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The doggone Olympic marathon road

Athens Marathon

Athens Marathon

With the Olympic games just a few weeks away, there is till much bad press about whether all the infrastructures will be ready in time, despite the escalated budget for the games. But what’s the rundown on the marathon route?

AcropolisI got to wondering about this seriously in May, when a colleague of mine who returned from Athens reported that he had driven the legendary route from Marathon to Athens, which he described as a hair-raising experience dodging potholes and newly set-up excavation sites clogged with hundreds of dump trucks, excavators, cement mixers and laborers with old-fashioned pickaxes working double shifts to widen the racecourse. I have a distinct memory of the road myself, 18 years ago I had some kind of romantic notion that I would never have run a real marathon unless I had actually followed in the footsteps of the legendary feat of the Greek soldier who ran from the Plain of Marathon to Athens to bring news of the Greek victory over the Persian army, which after yelling “Rejoice, We have won!”, he promptly died. Well, I can tell you that I nearly died myself stubbornly insisting on completing this feat. The road is a very narrow highway with no shoulder. It is a major thoroughfare for large trucks driving at dangerous speeds. The road at the time was already in very bad condition, and the edges of the road were littered with peeled tire treads, hubcabs, rubbish etc., which made running off the road nearly impossible. The other major problem was trying to avoid being attacked by stray dogs. Fortunately, I was accompanied by a cyclist, who also risked his life to be the first hit for the truckers, and to ward off the dogs with a baton in hand at the same time.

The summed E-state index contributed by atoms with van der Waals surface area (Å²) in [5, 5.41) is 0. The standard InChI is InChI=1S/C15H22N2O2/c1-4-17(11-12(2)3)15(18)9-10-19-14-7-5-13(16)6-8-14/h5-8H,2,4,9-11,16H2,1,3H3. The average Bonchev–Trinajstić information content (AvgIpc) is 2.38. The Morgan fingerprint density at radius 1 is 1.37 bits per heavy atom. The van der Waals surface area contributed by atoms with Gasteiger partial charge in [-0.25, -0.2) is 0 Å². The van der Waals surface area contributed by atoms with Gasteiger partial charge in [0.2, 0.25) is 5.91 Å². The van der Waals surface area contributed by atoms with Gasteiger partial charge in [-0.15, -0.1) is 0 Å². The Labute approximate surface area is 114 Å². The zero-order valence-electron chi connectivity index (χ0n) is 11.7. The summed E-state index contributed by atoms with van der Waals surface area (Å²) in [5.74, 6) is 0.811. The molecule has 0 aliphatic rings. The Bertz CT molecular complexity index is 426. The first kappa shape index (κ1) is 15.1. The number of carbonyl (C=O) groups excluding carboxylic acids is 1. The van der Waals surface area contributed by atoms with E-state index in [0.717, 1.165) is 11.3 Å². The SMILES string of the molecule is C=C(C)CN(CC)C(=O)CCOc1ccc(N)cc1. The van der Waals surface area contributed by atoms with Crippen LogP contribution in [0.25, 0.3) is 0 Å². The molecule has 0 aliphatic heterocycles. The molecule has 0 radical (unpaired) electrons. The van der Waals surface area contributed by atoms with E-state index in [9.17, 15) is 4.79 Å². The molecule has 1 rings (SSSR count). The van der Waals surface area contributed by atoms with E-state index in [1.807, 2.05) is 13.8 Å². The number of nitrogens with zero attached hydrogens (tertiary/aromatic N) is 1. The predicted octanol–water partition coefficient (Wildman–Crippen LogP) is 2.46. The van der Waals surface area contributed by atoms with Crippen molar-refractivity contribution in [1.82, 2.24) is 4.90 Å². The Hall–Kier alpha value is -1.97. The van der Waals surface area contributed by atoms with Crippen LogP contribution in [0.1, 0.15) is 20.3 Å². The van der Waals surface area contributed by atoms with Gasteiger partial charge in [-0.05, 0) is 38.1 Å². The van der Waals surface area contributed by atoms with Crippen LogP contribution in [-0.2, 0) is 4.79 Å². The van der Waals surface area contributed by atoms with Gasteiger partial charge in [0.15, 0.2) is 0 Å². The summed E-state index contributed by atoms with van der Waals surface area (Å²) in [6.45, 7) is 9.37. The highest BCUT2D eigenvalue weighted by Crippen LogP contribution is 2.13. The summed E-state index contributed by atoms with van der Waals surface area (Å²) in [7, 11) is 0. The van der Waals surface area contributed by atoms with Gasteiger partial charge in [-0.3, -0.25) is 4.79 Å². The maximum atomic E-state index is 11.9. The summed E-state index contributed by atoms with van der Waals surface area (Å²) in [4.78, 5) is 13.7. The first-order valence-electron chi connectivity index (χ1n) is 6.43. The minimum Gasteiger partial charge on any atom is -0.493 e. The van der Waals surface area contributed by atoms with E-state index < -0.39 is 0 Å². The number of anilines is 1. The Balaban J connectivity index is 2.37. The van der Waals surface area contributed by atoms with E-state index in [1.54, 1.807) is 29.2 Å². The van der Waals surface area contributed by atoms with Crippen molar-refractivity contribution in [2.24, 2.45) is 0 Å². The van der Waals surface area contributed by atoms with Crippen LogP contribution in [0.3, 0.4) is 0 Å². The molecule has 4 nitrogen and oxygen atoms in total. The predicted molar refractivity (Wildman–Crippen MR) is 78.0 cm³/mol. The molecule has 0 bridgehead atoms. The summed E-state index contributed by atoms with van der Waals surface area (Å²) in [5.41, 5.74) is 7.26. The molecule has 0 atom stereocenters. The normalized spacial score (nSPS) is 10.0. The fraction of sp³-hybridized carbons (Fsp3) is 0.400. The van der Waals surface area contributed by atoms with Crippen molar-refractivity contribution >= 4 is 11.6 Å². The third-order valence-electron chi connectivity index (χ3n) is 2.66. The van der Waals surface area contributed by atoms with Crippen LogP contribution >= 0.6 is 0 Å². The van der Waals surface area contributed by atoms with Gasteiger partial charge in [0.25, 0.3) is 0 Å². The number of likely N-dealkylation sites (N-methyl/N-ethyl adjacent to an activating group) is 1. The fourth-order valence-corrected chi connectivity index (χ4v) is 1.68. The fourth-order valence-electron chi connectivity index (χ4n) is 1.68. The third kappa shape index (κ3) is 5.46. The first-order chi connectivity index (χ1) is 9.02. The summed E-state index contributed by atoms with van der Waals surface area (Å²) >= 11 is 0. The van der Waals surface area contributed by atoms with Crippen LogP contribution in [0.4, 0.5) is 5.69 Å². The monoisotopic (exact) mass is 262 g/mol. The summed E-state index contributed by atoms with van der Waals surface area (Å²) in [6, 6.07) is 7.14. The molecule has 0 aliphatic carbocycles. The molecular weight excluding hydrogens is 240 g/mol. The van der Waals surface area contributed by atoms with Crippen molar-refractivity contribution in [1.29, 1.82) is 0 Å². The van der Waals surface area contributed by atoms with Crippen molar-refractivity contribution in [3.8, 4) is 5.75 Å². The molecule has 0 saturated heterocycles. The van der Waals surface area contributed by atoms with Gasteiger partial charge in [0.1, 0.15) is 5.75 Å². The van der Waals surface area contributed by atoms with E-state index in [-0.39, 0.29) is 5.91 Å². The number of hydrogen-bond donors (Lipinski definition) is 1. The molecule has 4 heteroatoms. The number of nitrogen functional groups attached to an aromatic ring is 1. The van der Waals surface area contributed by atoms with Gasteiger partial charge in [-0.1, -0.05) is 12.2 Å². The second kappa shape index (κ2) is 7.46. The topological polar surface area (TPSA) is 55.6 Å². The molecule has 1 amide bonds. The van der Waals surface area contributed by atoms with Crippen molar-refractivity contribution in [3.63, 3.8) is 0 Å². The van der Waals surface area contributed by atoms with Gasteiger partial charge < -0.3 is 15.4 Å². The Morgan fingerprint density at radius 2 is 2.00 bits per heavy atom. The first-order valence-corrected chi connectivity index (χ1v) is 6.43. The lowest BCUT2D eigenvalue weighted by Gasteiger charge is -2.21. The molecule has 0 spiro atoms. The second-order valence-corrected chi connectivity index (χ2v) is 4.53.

Like many other of the Greek Olympic projects, rebuilding the marathon route was delayed by lawsuits and financial problems with contractors. The Greeks have held races along the course for years, and which ends at the old marble Panathinaiko Stadium near the Acropolis. Apparently officials decided it was necessary to rip up most of the pavement because it was prone to flooding. The problem of the stray dogs has also been taken in hand. The Greek government announced measures to collect, tag, treat and sterilise stray dogs prior to their adoption or return to their natural settings, and also pledged financial support for the establishment and modernisation of animal shelters. Dog catchers were recruited to round up the dogs and take them to a dog pound outside of Athens, to be released after the Olympics. However, after it was rumoured that the Athens municipality had instead poisoned the dogs, there was a big fuss created with animal rights groups protesting. One animal-rights group in Berlin made a provocative campaign for the Athens’ strays when one of its members, a Swiss artist, dressed in a dog costume and mask, strapped himself to a 12-foot crucifix saying he would remain on the crucifix for three days with a banner hanging from his neck bearing the slogan “No blood for the Olympics”, in front of the Greek embassy, to protest alleged abuses ahead of the 2004 Olympic Games.
On Sunday August 22, 2004, when the women line up at the start of the Olympic marathon, even though you can be sure that the temperature will be soaring, the air thick with dust, dirt, grime, exhaust fumes and cigarette smoke, no matter what the state of the route, the spirit of the marathon will recapture its ancient glory sending gooseflesh to millions of spectators around the world. Perhaps, at last, I will be able to live a true marathon pilgrimage watching the marathon unfold along the sacred route, free of truckers and dogs.

Further information: The History of the Marathon

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